The end of another season was fast approaching and spring was just around the corner, when we were hit, in some areas, by severe weather. The forecasters somewhat over dramatically dubbed it ‘The Beast from the East’ when really it was just what used to be known as ‘Winter’! Some remoter places did get it very bad but as is the way of rural folk, they all just got on with it. Incredibly, other less remote places in the UK, some cities for instance, didn’t get it as bad yet were still brought to a halt by just a few inches of snow. ‘Don’t make unnecessary journeys’ we were warned. Meanwhile those of us made of sterner stuff just got on with things as normal.
I’d been up to my neck in work all week and itching to get out in the snow with the dogs. Old habits die hard. I’ve always loved a mooch in the snow. Saturday arrived and whilst the bitter east wind was still present most of the light sprinkling of snow we’d had around here had cleared. We got off lightly. I therefore decided it must now be OK once again to make unnecessary journeys! Off I set with the dogs to check a few dens on a little nearby ‘place’, in the interest of protecting game birds of course. The grey partridge here are all paired up now so any foxes aren’t welcome.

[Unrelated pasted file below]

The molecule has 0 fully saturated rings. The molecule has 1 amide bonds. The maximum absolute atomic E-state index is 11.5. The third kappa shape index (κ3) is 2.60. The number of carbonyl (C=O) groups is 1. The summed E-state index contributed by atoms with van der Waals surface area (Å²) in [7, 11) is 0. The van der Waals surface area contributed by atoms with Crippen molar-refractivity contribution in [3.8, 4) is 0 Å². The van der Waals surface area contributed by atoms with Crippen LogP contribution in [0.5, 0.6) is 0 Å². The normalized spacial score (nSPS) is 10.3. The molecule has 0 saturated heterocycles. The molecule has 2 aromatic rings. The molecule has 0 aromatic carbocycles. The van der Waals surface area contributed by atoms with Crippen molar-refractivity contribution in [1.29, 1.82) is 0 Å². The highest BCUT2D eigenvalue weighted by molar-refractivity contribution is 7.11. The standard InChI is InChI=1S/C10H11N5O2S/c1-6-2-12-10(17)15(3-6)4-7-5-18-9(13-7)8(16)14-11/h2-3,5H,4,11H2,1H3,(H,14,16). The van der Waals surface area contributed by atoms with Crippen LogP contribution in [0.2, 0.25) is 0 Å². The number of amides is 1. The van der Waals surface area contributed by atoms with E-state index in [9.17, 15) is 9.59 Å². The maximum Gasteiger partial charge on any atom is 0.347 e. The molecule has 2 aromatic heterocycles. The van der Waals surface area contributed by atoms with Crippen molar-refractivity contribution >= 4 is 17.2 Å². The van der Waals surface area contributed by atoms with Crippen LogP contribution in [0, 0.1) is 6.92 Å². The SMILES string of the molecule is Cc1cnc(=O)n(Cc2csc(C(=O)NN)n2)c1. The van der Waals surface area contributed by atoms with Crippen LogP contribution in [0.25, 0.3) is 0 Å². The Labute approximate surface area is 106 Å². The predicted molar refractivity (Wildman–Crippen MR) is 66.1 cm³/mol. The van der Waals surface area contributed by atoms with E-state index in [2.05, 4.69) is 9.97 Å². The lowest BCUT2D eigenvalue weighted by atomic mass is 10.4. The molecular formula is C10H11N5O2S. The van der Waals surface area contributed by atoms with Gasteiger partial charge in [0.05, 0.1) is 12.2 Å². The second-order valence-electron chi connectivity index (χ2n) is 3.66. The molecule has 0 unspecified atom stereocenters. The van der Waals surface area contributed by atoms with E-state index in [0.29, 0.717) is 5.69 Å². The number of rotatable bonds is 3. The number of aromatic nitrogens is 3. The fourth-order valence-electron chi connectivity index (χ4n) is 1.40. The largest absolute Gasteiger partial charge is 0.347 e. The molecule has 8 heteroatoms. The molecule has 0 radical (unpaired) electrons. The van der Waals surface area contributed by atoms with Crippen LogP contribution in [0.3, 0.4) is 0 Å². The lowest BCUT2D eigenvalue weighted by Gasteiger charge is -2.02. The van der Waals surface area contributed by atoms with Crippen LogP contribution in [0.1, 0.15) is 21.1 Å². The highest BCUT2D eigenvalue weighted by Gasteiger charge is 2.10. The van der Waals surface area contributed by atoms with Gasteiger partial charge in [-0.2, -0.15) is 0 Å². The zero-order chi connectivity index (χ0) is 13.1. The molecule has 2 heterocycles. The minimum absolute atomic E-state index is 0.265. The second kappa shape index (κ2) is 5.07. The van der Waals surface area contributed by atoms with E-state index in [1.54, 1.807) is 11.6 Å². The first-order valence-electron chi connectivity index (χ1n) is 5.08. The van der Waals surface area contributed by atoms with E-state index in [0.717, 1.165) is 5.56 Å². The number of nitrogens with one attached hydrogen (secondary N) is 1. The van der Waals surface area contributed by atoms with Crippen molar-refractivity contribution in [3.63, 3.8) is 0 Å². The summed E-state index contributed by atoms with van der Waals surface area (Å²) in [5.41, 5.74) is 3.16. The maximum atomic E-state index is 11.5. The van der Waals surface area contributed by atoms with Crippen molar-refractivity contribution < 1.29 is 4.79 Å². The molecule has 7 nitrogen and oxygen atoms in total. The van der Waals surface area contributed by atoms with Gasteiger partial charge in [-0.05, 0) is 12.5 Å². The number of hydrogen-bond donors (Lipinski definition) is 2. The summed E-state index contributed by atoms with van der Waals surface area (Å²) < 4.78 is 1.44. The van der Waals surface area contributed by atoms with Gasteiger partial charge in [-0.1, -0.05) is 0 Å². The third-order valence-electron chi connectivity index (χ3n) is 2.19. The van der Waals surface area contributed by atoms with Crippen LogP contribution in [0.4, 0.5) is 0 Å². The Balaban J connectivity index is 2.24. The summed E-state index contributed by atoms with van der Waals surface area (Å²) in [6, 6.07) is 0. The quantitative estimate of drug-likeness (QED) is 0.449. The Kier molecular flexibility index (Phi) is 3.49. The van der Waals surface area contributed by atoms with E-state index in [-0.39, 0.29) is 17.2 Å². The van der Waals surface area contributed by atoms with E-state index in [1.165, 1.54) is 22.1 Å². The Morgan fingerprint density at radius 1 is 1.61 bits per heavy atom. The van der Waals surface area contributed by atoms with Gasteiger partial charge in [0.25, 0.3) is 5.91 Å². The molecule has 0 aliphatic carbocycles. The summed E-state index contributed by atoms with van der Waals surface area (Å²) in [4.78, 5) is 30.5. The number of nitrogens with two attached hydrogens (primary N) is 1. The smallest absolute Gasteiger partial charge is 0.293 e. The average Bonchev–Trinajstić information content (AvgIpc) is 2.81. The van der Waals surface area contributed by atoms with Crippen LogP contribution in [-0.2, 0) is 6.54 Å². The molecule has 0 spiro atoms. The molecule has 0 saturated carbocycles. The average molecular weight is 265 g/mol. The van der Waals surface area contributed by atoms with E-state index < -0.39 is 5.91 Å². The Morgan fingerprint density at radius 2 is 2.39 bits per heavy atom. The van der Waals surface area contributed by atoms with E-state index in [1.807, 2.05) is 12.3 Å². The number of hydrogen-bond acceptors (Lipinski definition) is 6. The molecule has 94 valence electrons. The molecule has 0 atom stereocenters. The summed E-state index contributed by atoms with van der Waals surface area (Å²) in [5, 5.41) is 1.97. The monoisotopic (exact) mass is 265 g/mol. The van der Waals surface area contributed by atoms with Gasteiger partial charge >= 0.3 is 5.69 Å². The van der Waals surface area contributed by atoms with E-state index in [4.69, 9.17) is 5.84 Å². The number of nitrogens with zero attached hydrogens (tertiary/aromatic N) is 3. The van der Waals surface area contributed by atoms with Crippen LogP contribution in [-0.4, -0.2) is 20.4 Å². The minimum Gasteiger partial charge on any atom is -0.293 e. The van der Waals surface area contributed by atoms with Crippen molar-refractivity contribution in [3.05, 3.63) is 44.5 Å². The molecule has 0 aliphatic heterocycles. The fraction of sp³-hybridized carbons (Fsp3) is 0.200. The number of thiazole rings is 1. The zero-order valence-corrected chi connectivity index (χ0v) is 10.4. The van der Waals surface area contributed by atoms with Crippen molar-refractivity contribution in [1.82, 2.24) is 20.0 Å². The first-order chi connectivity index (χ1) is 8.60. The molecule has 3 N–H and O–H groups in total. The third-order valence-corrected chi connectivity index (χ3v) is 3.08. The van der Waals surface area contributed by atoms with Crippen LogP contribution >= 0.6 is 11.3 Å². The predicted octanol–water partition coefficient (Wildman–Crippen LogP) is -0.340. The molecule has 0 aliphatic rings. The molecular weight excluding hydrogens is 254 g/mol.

Local knowledge of the ways of our wild animals, gathered over many seasons is a great asset. Whilst none of us can ever claim to know all of the ways of the wild, the bits we have learnt through our time in the field can often prove useful and save much footwork. I know many foxy places that are pretty much guaranteed in spring for traditional breeding dens. Another place I know with its earths on well drained, sandy ground is always a favourite in prolonged wet weather. Today’s place can in some years have a breeding den but it is marked in my memory bank because it usually only holds in extreme cold weather. In such conditions, when paying a visit here in the past, I’ve always been rewarded. Today was to be no exception.